p(R|U,V,\sigma, \sigma_U, \sigma_V) = \prod_{i \in [N]} \prod_{j \in [M]} \mathcal{N}(R_{i,j} | U_i^TV_j,\sigma)^{I_{ij}}

The posterior of the U an V latent features can be expressed as
p(U,V|R,\sigma, \sigma_U, \sigma_V) = \frac{p(R,U,V|\sigma, \sigma_U, \sigma_V)}{p(R|\sigma, \sigma_U, \sigma_V)}
Taking the log we have
\text{ln } p(U,V|R,\sigma, \sigma_U, \sigma_V) = \text{ln } p(R,U,V|\sigma, \sigma_U, \sigma_V) - \text{ln } p(R|\sigma, \sigma_U, \sigma_V)

Since the log does not affect the computation of the mode of the posterior, maximizing the log posterior is equivalent to maximizing the posterior. Since we are maximizing with respect to the matrices U and V, the term p(R|\sigma, \sigma_U, \sigma_V) does not affect the optimization and should be ignored. So,
\text{argmax}_{U,V}\text{ } p(U,V|R,\sigma, \sigma_U, \sigma_V) =\text{argmax}_{U,V}\text{ } \text{ln } p(R,U,V|\sigma, \sigma_U, \sigma_V)

Now we will describe the term in the \text{ln } p(R,U,V|\sigma, \sigma_U, \sigma_V) and show how this optimization can be done using gradient descent.

\text{ln }\mathcal{N}(V_j | 0,\sigma_V\text{I}_D) = -(1/2)[\text{ln }(2\pi)+D\text{ln }\sigma_V+\left \| V_j \right \|^2/\sigma_V ]
\text{ln }\mathcal{N}(U_i | 0,\sigma_U\text{I}_D) = -(1/2)[\text{ln }(2\pi)+D\text{ln }\sigma_U+\left \| U_i \right \|^2/\sigma_U ]
\text{ln }\mathcal{N}(R_{ij} | U_i^TV_j,\sigma)^{I_{ij}} = -I_{ij}(1/2)[\text{ln }(2\pi)+\text{ln }\sigma+(R_{ij}-U_i^TV_j)^2/\sigma ]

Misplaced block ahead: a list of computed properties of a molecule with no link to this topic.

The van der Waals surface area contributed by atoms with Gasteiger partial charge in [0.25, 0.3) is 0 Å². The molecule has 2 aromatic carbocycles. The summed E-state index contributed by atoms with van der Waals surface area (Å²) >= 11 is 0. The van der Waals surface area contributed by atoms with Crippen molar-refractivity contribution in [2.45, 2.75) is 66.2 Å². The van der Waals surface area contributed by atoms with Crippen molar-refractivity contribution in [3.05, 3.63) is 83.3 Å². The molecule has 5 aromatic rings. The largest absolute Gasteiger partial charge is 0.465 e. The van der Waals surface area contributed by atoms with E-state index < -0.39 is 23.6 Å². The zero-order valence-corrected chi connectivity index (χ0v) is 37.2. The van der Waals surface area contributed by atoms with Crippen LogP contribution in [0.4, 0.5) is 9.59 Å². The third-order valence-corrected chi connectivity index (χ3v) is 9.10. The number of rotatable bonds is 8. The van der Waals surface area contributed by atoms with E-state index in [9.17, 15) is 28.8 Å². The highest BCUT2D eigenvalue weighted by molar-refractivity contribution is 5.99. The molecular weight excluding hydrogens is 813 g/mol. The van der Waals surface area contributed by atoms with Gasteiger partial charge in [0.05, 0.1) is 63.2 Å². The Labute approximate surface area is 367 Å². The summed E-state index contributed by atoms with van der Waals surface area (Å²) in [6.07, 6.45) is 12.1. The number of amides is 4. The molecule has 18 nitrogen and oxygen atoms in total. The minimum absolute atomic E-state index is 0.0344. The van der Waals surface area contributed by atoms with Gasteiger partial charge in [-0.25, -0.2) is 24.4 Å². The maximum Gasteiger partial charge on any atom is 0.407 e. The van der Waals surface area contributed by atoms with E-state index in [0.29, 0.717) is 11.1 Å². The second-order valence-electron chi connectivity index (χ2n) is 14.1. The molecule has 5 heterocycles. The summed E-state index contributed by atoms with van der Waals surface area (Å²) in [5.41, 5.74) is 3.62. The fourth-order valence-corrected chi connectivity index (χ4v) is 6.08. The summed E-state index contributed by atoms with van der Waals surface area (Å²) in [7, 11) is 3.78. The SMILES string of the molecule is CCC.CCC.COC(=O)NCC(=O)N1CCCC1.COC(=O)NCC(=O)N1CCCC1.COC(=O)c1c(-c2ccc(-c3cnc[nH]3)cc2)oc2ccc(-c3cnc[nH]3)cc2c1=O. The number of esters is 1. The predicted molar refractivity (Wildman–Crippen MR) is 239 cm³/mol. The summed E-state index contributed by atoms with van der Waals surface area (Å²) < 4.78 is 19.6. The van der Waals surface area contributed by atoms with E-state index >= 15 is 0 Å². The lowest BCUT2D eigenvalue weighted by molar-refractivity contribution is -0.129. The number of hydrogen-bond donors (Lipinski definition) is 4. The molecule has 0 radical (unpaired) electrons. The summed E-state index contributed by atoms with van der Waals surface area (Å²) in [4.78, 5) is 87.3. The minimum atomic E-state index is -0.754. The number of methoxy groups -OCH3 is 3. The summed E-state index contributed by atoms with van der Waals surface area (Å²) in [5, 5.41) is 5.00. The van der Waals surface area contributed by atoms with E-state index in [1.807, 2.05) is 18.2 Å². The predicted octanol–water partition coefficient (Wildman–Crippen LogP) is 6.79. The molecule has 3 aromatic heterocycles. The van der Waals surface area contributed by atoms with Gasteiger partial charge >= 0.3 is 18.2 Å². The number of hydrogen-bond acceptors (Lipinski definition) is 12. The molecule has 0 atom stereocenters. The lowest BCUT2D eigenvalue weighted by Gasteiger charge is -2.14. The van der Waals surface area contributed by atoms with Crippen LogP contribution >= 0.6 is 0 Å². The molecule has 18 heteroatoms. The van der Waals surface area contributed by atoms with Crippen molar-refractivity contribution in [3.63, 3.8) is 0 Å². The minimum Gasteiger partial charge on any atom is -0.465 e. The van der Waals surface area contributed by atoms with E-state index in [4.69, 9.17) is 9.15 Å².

Ignoring the constants but keeping the parameters, and knowing that the log of multiplication is the sum of log
\text{ln } p(R,U,V|\sigma, \sigma_U, \sigma_V) = \sum_{i \in [N], j \in [M]} \text{ln }\mathcal{N}(R_{ij} | U_i^TV_j,\sigma)^{I_{ij}}+\sum_{i \in [N]}\text{ln }\mathcal{N}(U_i | 0,\sigma_U\text{I}_D)+\sum_{j \in [M]}\text{ln }\mathcal{N}(V_j | 0,\sigma_V\text{I}_D)

\Rightarrow (Eq 1) -2\text{ln } p(R,U,V|\sigma, \sigma_U, \sigma_V) = \frac{1}{\sigma}\sum_{i \in [N], j \in [M]} I_{ij}(R_{ij}-U_i^TV_j)^2+\frac{1}{\sigma_V}\sum_{j \in [M]}\left \| V_j \right \|^2+\frac{1}{\sigma_U}\sum_{i \in [N]}\left \| U_i \right \|^2+ \text{ln }\sigma \sum_{i \in [N], j \in [M]} I_{ij} + ND\text{ln }\sigma_V+MD\text{ln }\sigma_U

\Rightarrow (Eq 2) L(U,V) =(1/2)( \sum_{i \in [N], j \in [M]} I_{ij}(R_{ij}-U_i^TV_j)^2+\frac{\sigma}{\sigma_V}\sum_{j \in [M]}\left \| V_j \right \|^2+\frac{\sigma}{\sigma_U}\sum_{i \in [N]}\left \| U_i \right \|^2 )

So finding U,V that maximizes the posterior distribution of U,V given the data and parameters is equivalent to finding U,v minimizing Equation 1 (which can be simplified to Equation 2).

The Gradient Descent algorithm consists of updates in the direction that minimizes L(U,V) until convergence.

U_i^* \leftarrow U_i - \lambda_U\frac{\partial L(U,V)}{\partial U_i}
V_j^* \leftarrow V_j - \lambda_V\frac{\partial L(U,V)}{\partial V_j}
\frac{\partial L(U,V)}{\partial U_i} = \sum_{j \in [M]} I_{ij}(R_{ij}-U_i^TV_j)V_j+\frac{\sigma}{\sigma_U}U_i
\frac{\partial L(U,V)}{\partial V_j} = \sum_{i \in [N]} I_{ij}(R_{ij}-U_i^TV_j)U_i+\frac{\sigma}{\sigma_V}V_j

With Gradient Descent each update costs rougly O(D(N+M)), which is not feasibly for large scale applications. In this case Stochastic Gradient Descent may be an alternative. The difference is that in GD we weight the the gradient at each observed value for each update, and SGD we evaluate the derivative at only one observed value for each update.